Thermal mass technology has been around many years, and the last several years sensor design and electronics have improved measurably.

Given the various vent flare-gas stream constituents, it’s important to have a probe that is of single-piece construction and easily maintained. Quick response to flow changes is essential to support normal velocities of two feet to eight feet per second and up to more than 100 feet per second during upset conditions.

When pressures drop

Another challenge involves pressure drops that occur as vent gas flows through the flare line. This variation can challenge flow technologies unless they are calibrated for upfront. 

Vented flare-gas monitoring technology must effectively respond to pressure changes or drops, and support turndown ratios up to 100-to-1. Thermal mass technology excels here. Further, thermal mass flowmeters present no flow-stream obstruction and accommodate virtually any line size. Thermal mass technology is easy to install using a process thread of ¾” NPT and, possibly, a hot-tap assembly. Either way, installation is quick and start-up and commissioning cost low.

A handful of flow technologies measure vent flare-gas flows, including Pitot tubes, orifice plates with pressure transmitters, mechanical turbine style, thermal mass and a few others. Mechanical flowmeters, like turbines, have seals and bearings that can wear out over time. Further, if media flowing through the turbine section has any particulate matter, a turbine flowmeter can foul. The same is true for any meter having an entry point, such as an orifice plate, which can potentially clog. 

At wellheads vent gas can be laden with sulfites and other flare-line particulates. A single-piece constructed probe body without openings or multiple sensor prongs is a huge benefit in dealing with fouling media.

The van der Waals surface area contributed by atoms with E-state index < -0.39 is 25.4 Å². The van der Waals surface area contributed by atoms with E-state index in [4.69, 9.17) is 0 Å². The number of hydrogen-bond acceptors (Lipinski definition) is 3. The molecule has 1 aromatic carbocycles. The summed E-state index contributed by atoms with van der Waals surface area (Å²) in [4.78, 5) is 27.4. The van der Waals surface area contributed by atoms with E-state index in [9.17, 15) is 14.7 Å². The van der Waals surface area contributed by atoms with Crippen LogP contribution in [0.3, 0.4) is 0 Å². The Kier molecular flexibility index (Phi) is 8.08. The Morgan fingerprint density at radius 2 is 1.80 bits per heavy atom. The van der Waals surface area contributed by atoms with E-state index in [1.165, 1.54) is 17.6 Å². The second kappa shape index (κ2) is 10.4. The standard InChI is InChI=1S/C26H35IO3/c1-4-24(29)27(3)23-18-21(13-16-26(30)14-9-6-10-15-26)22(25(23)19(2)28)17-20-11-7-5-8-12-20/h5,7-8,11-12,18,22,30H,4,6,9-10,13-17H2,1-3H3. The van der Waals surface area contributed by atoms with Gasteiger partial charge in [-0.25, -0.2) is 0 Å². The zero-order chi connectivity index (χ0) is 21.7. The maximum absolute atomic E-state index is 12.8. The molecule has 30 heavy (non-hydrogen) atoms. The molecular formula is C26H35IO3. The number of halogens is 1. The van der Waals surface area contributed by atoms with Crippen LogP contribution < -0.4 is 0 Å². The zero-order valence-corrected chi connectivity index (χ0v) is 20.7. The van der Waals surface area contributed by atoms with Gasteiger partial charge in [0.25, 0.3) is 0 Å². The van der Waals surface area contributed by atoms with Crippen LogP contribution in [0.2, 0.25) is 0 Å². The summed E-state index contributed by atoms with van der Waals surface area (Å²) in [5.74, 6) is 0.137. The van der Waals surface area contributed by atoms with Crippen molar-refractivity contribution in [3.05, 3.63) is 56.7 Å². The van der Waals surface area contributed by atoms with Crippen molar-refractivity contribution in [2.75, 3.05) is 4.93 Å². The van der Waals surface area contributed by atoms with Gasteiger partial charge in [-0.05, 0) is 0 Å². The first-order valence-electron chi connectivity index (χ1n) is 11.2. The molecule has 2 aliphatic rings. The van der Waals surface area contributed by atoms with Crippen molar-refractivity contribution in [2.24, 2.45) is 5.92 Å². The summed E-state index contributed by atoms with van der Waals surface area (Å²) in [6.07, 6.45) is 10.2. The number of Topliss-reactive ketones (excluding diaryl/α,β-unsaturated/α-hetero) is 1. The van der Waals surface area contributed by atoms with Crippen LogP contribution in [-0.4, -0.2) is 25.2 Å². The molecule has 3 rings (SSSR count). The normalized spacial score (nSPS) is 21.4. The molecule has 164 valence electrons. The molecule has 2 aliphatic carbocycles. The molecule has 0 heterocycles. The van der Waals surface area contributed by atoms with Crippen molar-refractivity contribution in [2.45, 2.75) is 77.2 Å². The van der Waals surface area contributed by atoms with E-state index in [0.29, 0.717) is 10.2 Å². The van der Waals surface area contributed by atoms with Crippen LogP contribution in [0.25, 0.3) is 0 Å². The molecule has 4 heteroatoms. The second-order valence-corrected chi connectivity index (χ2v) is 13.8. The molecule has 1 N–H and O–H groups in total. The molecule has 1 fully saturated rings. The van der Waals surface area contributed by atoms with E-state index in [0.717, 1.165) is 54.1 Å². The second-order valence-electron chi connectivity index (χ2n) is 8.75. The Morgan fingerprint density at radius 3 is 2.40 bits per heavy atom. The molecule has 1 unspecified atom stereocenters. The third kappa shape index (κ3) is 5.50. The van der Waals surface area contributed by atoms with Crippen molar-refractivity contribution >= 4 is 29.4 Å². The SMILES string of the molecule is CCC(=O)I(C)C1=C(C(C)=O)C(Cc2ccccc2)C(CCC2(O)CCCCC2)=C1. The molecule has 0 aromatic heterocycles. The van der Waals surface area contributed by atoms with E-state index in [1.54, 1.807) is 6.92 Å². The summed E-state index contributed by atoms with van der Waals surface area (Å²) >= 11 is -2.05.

Other technologies, final words

As a close of this article, it needs to be fully understood that flaring is a controlled burning of natural gas produced in association with oil in the course of routine oil and gas production operations. The purpose of venting is a controlled release of unburned gases directly into the atmosphere. The availability of a flare or a vent ensures that associated natural gas can be safely disposed of in emergency and shut-down situations. There are some newer methods in the oil and shale fields which can re-utilize this “exhaust” gas, but these methods are very costly, and sometimes technical unfeasible. 

From a flow measurement perspective, there are some newer flowmeter technologies, like transit-time ultrasonic and Coriolis, which can perform well in vent & flare gas applications. However, their price point is typically higher than for thermal mass flowmeters. On the other hand, orifice plates with pressure transmitters and Pitot tubes can measure nominal or upset condition flows, but during the occasional upset condition, the wide dynamic flow range will prove difficult for these technologies to manage. In addition, gas mixture deposits can cause plugging problems with orifice plate and Pitot tube measurement device — especially with sulfites in the gas.

The use of thermal mass flow technology offers the end user on these applications the flexibility of a wide turndown ratio on the flow range, and can accommodate the variance in gas composition with a unique design. Whether the gas flare is a remote well site or a compressor station, the thermal mass design can be line powered (AC or DC) or it can be solar powered and wireless in its output. When one looks at the typical vent gas flare at a well head site, all flows are typically below velocities of 300 feet per second with the high end measurable by thermal mass meters and even ultrasonic flowmeters. However, many flares are specified based on worst-case scenarios that exceed this scale of measurement. Other flow technologies for vent flare gas applications may require multiple measurement techniques, increasing cost and often requiring more than one flare-line opening.

All things considered, this author believes thermal mass flow technology offers an optimal and economical solution for vent & flare gas measurement. 

Jerry Boisvert is the sales and marketing director for Thermal Instrument Co. and has worked in level and flow instrumentation market for more than 30 years, including with Siemens, Emerson Process, Magnetrol, Flexim, and others. Reach Boisvert at 215 355-8400 or Jerry@thermalinstrument.com. 

With more than a half-century of providing best-in-class flow measurement technology, Thermal Instrument Co. of Trevose, Pennsylvania, says it has solved just about every flow measurement challenge imaginable with it thermal mass flow metering technology.